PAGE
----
Saturday, May 23, 2009

Summer Reading

Memorial Day is the unofficial start of summer, which means it's time to make your Summer Reading List. What? You don't have a summer reading list?! Then it's a really good thing that I am here to tell you what to do.

Here's my list, broken up in EZ to read categories.

1. The book that everyone will be talking about this summer and you will feel totally left out if you haven't read it, which in turn, will force you to drink many glasses of wine to make you feel less awkward and will lead to alcoholism or possibly a meth addiction, god forbid. It's probably easier just to read the book. Just saying.

Pride and Prejudice and Zombies by Jane Eyre and Seth Grahame-Smith. If you haven't heard about this book, it is the text of Pride and Prejudice, set in zombie-rich England. It's very well done and so far I'm enjoying it.

2. The book that I got because it has an awesome cover and then raced home to look it up on and was thrilled to see that it got a starred review because that means that I am really good at judging books by their covers!

The Ballad of West 10th Street by Marjorie Kernan

3. The beach read. If I need to explain this category, you really need to read more. I recommend working your way through my archives to build up your reading skillz. Basically, it's a book that doesn't strain too many brain cells and yet, it's not porn, so that you can hold it up proudly at the beach, but not care if sand or ice cream gets on the pages.

Four Wives by Wendy Walker.

Full disclosure: a lovely publicist sent me a copy of this book. But for fuller disclosure yet, I've been offered copies of several books that I've turned down because the blurb sounded boring. This one sounded good to me. Take a look at the cover and tell me if the first three lipsticks aren't exactly the same color. And then the fourth one is pink. Despite this obvious mystery, the novel is a peek beyond the perfectly manicured lawns of four wives. (No, not Big Love style, four wives of different men).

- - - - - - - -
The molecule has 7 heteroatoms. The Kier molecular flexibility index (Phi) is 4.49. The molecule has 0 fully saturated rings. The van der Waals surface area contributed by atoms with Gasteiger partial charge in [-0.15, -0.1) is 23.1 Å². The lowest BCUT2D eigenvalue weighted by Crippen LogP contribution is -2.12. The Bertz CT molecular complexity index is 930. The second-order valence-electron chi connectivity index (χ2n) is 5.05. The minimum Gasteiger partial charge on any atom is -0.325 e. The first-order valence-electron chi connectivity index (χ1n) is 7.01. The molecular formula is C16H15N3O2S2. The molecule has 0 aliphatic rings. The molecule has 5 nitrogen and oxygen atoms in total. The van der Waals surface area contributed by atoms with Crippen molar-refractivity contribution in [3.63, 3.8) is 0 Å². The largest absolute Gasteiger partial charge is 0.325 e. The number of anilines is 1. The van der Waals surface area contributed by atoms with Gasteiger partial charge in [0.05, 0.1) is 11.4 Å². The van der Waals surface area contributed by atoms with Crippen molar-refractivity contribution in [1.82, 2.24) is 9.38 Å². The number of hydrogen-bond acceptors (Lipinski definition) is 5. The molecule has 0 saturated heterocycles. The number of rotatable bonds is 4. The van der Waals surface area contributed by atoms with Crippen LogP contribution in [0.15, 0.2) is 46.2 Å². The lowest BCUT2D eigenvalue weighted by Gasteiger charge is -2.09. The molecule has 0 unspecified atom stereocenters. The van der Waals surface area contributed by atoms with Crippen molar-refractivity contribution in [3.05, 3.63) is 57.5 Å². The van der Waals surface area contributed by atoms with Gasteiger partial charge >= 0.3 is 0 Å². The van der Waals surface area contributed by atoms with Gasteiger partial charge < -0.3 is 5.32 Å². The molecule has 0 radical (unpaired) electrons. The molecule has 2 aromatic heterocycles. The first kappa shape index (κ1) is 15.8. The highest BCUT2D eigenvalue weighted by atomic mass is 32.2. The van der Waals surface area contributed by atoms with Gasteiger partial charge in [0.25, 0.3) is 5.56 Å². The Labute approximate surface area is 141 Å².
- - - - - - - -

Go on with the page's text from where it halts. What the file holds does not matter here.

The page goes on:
4. "Every year I like to read _______."

This is a life tip that I am imparting on you free of charge. If you have a favorite author, and mention at a party that "I like to read one Hawthorne novel every year", people will be super impressed. Sure, some of them will think that you're a snob, but a few well placed crude jokes will dispel that image. As an extra tip, it will help if the author that you choose is not Danielle Steele.

For me, it's Edith Wharton. Is there anyone who doesn't love Edith Wharton? Gossip? check. Snark? check. Romance, glamour and NYC? Check and checkmate. It's like the National Enquirer, but with attractive people and well written.

If you have a favorite Edith Wharton novel, please let me know.

Ok, it's your turn.

What's on your summer reading list? And did I miss any important categories?


Blogger ShallowGal said...

1. The book you read just to rub it in Marinka's face:


xoxo, SG

May 23, 2009 at 9:25 AM  
Blogger Amy said...

heh. I want to kiss Shallow Gal with tongue right now.

Adore your description of a boach read. Perfection.

My favorite author is Dostoevsky, but he's more a winter read. Those Russians are a little dark, you know. He'd be my "I've read everything author" but even crude jokes won't keep people from thinking you are a snob. A dark snob.

Beach read - Tim Cahill. He's a hilarious travel/adventure writer and you would totally appreciate his sense of humor. Try A Wolverine Is Eating My Leg. Awesome book.

I suggest One Hundred Years of Solitude by Gabriel Garcia Marquez. Excellent!!

May 23, 2009 at 9:53 AM